Toronto Mayor John Tory wasn't so lucky. And Owens, who spent six seasons with the Argos before joining Hamilton as a free agent, was booed after registering a seven-yard catch on the Ticats' first possession.

"I'm sure all of those people were drunk so they don't know any better,'' Owens said. "We had a lot more cheers at the end than we did boos so that's all that matters.''

Owens had six catches for 67 yards and admitted it felt good to score against his former team.

"Scoring always feels good regardless of the circumstances,'' he said. "They had some momentum and then we were able to come back and put a couple (drives) together and really steal the momentum back.

"I went out there like (it was) another practice, just another game. They tried to get into my head a little bit early in the game with some extra hits. At the end of the day it's about winning.''

Andy Fantuz had Hamilton's other touchdown. Brett Maher added four converts and four field goals. The other points came on a safety.

Hajrullahu had two converts and two field goals.

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TORONTO - The nostril-massaging scent of grilled hamburgers hung in the air, fans threw pigskins around and tailgaters set up shop on lawn chairs and downed a few cold ones Thursday outside BMO Field.

This was a new pre-game experience for CFL fans in Toronto and it seemed to be a big hit.

A few hundred fans were on hand in one designated tailgate parking lot south of the Argos' new stadium and a few hundred more were in another lot across the road at Ontario Place.

Sporting a blue Argos jersey, Julie Mogk of Guelph, Ont., drove in with a few friends in the late afternoon.

"You just look around, you see games, you see BBQs, it's amazing,'' she said. "The atmosphere is wonderful.''

Joe Theismann greets fans pregame
Argos legends Joe Theismann, Raghib (Rocket) Ismail and Mike (Pinball) Clemons were on hand to socialize with fans, sign autographs and pose for photos.

"It is palpable, it is infectious, it is energy personified,'' said a beaming Clemons, the team's vice-chair. "The first game of the year is always crazy. There is always great energy, but this is different. It is indescribable.''

The Hamilton Tiger-Cats would later spoil the home opener party, topping the Argonauts 42-20.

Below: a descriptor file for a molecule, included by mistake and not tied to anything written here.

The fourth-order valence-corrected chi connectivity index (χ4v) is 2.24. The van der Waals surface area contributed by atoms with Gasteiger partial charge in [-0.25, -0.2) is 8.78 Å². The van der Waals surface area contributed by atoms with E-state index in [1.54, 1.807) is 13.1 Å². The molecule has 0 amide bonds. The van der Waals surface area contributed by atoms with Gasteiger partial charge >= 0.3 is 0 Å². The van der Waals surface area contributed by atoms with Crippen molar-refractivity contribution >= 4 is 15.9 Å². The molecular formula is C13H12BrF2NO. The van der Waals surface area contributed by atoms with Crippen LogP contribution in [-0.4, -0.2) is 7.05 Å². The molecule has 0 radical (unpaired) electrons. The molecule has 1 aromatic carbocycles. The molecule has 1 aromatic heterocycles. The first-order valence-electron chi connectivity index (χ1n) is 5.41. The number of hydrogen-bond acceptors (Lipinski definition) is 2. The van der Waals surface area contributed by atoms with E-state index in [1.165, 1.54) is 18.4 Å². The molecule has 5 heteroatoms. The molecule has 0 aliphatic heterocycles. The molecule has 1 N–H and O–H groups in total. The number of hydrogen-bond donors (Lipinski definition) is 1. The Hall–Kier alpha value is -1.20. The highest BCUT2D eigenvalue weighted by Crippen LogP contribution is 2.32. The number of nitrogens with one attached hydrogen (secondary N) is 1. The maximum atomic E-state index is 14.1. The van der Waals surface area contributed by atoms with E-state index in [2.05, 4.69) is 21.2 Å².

The weather co-operated as blue skies and warm temperatures helped give the pre-game scene a summertime urban campout feel.

Classic rock boomed from car speakers. A marching band and cheerleaders added to the football atmosphere.

Jennifer O'Brien drove down from Burlington, Ont., for the home opener.

"This is great, we're close to the field,'' she said while turning sausages and flipping burgers on her grill. "The new field is lovely and our seats are in the sun.''

Rogers Centre has a retractable roof but BMO Field, also home to Major League Soccer's Toronto FC, is an open-air facility. It has natural grass and with a seating capacity of about 27,000, is much cozier than the domed stadium.

The Argonauts played home games at Rogers Centre for the last 27 seasons before moving a few kilometres west for the 2016 campaign.

Tailgating is a tradition in many football cities but Argos fans couldn't do it at Rogers Centre since it's in the heart of Toronto's downtown core. However, there is plenty of space near BMO Field with several large parking lots in the area.

"Very cool vibe,'' said CFL commissioner Jeffrey Orridge. "It's just very cool. It's fun, it's exciting. I've been here for quite some time in Toronto and I haven't felt a vibe like this in a long time.''

A handful of police officers and security guards were on hand but the crowd seemed well behaved. It cost $35-$40 to park and tailgate depending on the lot.

A cold beer cost four bucks a can and lineups were quite reasonable.

"There was no tailgating experience whatsoever at Rogers Centre,'' Mogk said. "This is what football is about. This is what gets people excited. You get the fans out, you get that camaraderie, everybody goes into the stadium at the same time.

"We're all excited and pumped up for the game, ready to cheer on our team. It's such a different experience. It's exactly what we needed.''

(Canadian Press)